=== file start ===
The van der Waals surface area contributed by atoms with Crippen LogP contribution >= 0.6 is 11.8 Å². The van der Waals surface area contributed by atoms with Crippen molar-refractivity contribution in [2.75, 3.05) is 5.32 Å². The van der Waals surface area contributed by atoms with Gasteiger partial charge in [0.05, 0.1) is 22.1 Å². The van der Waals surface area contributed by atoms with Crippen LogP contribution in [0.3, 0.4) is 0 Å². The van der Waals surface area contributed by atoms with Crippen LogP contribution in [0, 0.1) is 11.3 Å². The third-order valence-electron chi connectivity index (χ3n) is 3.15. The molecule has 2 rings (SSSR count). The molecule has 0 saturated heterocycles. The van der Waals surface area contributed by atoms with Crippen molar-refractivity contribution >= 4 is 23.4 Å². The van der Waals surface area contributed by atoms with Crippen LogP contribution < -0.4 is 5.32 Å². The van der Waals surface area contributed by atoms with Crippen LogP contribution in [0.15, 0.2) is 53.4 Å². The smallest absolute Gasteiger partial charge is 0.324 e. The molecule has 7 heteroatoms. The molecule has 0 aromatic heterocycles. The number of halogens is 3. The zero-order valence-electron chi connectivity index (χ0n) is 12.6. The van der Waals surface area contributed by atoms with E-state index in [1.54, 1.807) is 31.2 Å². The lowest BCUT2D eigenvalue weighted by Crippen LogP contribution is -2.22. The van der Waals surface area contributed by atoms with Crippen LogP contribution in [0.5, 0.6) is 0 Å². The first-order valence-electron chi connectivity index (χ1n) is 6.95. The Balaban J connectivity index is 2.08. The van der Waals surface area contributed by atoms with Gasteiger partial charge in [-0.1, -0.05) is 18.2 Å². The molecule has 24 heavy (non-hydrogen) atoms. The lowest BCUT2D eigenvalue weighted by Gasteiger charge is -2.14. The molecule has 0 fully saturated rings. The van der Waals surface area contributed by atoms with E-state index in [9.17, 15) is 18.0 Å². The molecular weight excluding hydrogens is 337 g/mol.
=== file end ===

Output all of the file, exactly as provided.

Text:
The van der Waals surface area contributed by atoms with Crippen LogP contribution >= 0.6 is 11.8 Å². The van der Waals surface area contributed by atoms with Crippen molar-refractivity contribution in [2.75, 3.05) is 5.32 Å². The van der Waals surface area contributed by atoms with Gasteiger partial charge in [0.05, 0.1) is 22.1 Å². The van der Waals surface area contributed by atoms with Crippen LogP contribution in [0.3, 0.4) is 0 Å². The van der Waals surface area contributed by atoms with Crippen LogP contribution in [0, 0.1) is 11.3 Å². The third-order valence-electron chi connectivity index (χ3n) is 3.15. The molecule has 2 rings (SSSR count). The molecule has 0 saturated heterocycles. The van der Waals surface area contributed by atoms with Crippen molar-refractivity contribution >= 4 is 23.4 Å². The van der Waals surface area contributed by atoms with Crippen LogP contribution < -0.4 is 5.32 Å². The van der Waals surface area contributed by atoms with Crippen LogP contribution in [0.15, 0.2) is 53.4 Å². The smallest absolute Gasteiger partial charge is 0.324 e. The molecule has 7 heteroatoms. The molecule has 0 aromatic heterocycles. The number of halogens is 3. The zero-order valence-electron chi connectivity index (χ0n) is 12.6. The van der Waals surface area contributed by atoms with E-state index in [1.54, 1.807) is 31.2 Å². The lowest BCUT2D eigenvalue weighted by Crippen LogP contribution is -2.22. The van der Waals surface area contributed by atoms with Crippen LogP contribution in [0.5, 0.6) is 0 Å². The first-order valence-electron chi connectivity index (χ1n) is 6.95. The Balaban J connectivity index is 2.08. The van der Waals surface area contributed by atoms with Gasteiger partial charge in [-0.1, -0.05) is 18.2 Å². The molecule has 24 heavy (non-hydrogen) atoms. The lowest BCUT2D eigenvalue weighted by Gasteiger charge is -2.14. The molecule has 0 fully saturated rings. The van der Waals surface area contributed by atoms with E-state index in [9.17, 15) is 18.0 Å². The molecular weight excluding hydrogens is 337 g/mol.